An innovative non-governmental organisation is breaking some of the toughest barriers to attaining a university education imaginable – offering refugees living in Kiziba, a remote camp tucked away in far eastern Rwanda, access to degree courses. Higher learning was out of reach for its younger residents, for geographical and financial reasons.
Medieval universities excluded many groups – minorities, feudal villeins and women – but they did give poor young men with talent a chance and even a type of loan to pay fees if they pawned some gold, silver, or more commonly, their textbook as collateral.
Canada has seen a big increase in the attrition rate for new university presidents. While boards spend a long time searching for their ideal candidate, very little energy is put into offering them transitional support to deal with a job that requires many different dimensions of leadership.
As a quality crisis envelops universities around the world, the importance of internal quality assurance is rising. A research project aims to find out what works and why.
EUROPERichard Holmes and Waldemar Siwinski
Change is part of everyday life these days as more data becomes available, but international ranking organisations should play by fair rules when they change the methodologies they use.
GLOBALJulien Jacqmin and Mathieu Lefebvre
Does hands-on experience of academia make for better higher education ministers? Research suggests that this and political nous are the ideal combination.
In a rapidly changing world we need a framework for understanding the shifting landscape of higher education and its trends. Many of these trends are positive and will strengthen democracy, such as a focus on the development of personal agency and lifelong learning.
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Switzerland’s École Polytechnique Fédérale de Lausanne has topped the Times Higher Education 150 Under 50 Rankings 2016 – a ranking of the best universities under the age of 50 – for the second year in a row, while the United Kingdom has the most world-class young institutions in the top 150, writes Ellie Bothwell for Times Higher Education.
Canada’s Minister of Science Kirsty Duncan announced last week that the government would launch the application process for a CAN$2 billion (US$1.5 billion) fund that will improve research and innovation infrastructure at universities and colleges across the country, reports Marketwired.
Federal Education Minister Simon Birmingham says more details of the Australian government’s higher education policy will be unveiled before the election, as he recommitted to de-regulating the sector, writes Francis Keany for ABC News.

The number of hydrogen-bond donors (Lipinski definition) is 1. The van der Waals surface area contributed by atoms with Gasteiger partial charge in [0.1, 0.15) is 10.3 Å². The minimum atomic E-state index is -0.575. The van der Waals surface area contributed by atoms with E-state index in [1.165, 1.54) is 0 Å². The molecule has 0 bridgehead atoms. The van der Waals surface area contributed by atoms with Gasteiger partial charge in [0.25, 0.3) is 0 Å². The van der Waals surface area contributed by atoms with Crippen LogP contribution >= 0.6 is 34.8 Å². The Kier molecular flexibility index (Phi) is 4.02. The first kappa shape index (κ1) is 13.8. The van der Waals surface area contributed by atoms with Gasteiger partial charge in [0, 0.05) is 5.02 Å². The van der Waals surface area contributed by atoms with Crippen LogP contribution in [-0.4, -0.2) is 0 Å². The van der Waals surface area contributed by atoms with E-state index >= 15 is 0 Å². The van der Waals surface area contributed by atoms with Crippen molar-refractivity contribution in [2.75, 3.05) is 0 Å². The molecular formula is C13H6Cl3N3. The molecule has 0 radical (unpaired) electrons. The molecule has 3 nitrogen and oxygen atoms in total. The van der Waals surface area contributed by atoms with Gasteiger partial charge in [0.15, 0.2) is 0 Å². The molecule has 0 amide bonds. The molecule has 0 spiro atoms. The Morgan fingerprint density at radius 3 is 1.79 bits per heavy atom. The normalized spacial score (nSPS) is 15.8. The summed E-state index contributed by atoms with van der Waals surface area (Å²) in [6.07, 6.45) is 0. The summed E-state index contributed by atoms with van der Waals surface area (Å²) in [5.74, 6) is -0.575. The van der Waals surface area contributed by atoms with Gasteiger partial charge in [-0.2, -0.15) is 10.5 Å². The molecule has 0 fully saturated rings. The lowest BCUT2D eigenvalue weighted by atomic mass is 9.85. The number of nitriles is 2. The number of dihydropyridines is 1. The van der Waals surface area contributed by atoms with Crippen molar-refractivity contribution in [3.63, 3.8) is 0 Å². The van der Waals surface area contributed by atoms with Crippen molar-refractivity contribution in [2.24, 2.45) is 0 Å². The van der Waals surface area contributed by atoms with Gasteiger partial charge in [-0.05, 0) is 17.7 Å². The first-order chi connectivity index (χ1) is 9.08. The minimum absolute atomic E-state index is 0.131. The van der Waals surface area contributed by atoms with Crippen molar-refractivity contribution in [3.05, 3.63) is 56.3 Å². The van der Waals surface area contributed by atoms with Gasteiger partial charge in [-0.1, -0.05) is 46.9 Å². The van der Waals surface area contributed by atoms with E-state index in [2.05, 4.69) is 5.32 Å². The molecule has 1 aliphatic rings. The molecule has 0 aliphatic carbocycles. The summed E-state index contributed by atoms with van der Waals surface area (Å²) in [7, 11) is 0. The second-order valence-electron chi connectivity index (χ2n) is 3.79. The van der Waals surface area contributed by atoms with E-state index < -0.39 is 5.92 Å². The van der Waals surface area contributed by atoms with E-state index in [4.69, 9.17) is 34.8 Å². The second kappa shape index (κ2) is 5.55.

Snobbish attitudes among some universities towards their less prestigious peers are stopping cooperation that could save institutions millions of pounds in efficiency savings, a Leadership Foundation study says, writes Jack Grove for Times Higher Education .
Indian Prime Minister Narendra Modi has asked for a new body to subsume the present higher education regulators, and the National Institution for Transforming India Aayog has been told to suggest a new framework after consulting stakeholders, reports the Hindustan Times.
Israel’s Education Minister Naftali Bennett, who serves as head of the Council for Higher Education, has announced his choices for nine candidates to serve on the council. They will replace the six members who resigned earlier this year following a rift between members of academia and the education minister, writes Lidar Gravé-Lazi for The Jerusalem Post.
Princeton University has announced that its Woodrow Wilson School of Public and International Affairs will continue to bear the name of the 28th president, despite protests by student activists seeking to rename the school because of Wilson's record on racial issues, writes David Wright for CNN.
On 2 April Kenyans commemorated the first anniversary of the terrorist attack that killed 148 people, mostly students, at a university college in Garissa in the country’s worst massacre since 1998, reports AFP.
Kuwait has started taking measures to determine reasons behind the spread of fake university certificates and to prevent the use of such certificates in the future, after the Ministry of Higher Education in Kuwait referred 259 people found to be holding fake degrees to the courts, reports Arab Times.
India extended an invitation recently to Canadian faculty members to teach in the country’s institutions of higher learning for short stretches, possibly “during the harsh winter months in Canada”, reports India Today.
A group of prestigious Russian universities has visited Vietnam to seek cooperation opportunities amid a rising trend of study abroad among young Vietnamese, reports VietnamNet Bridge.
The higher education industry in Malaysia is ripe for transformation and public universities must rise to the occasion to continue remaining relevant, said Universiti Sains Malaysia’s vice-chancellor at a global higher education forum held in Penang, writes Phuah Ken Lin for New Straits Times.
Cambridge University in the United Kingdom is to abandon its centuries-old tradition of putting exam results on public display after students complained that it “damages” their welfare, writes Tim Shipman for The Sunday Times.
Chinese universities will soon have their own rowing competitions just like the 162-year-old event between Oxford and Cambridge universities in the United Kingdom, writes Liu Wei for China Daily.
In a move aimed at sparing students and faculty embarrassment, a Japanese private university named Kinki University has ditched its distracting former English name for a more benign moniker, reports Kyodo News.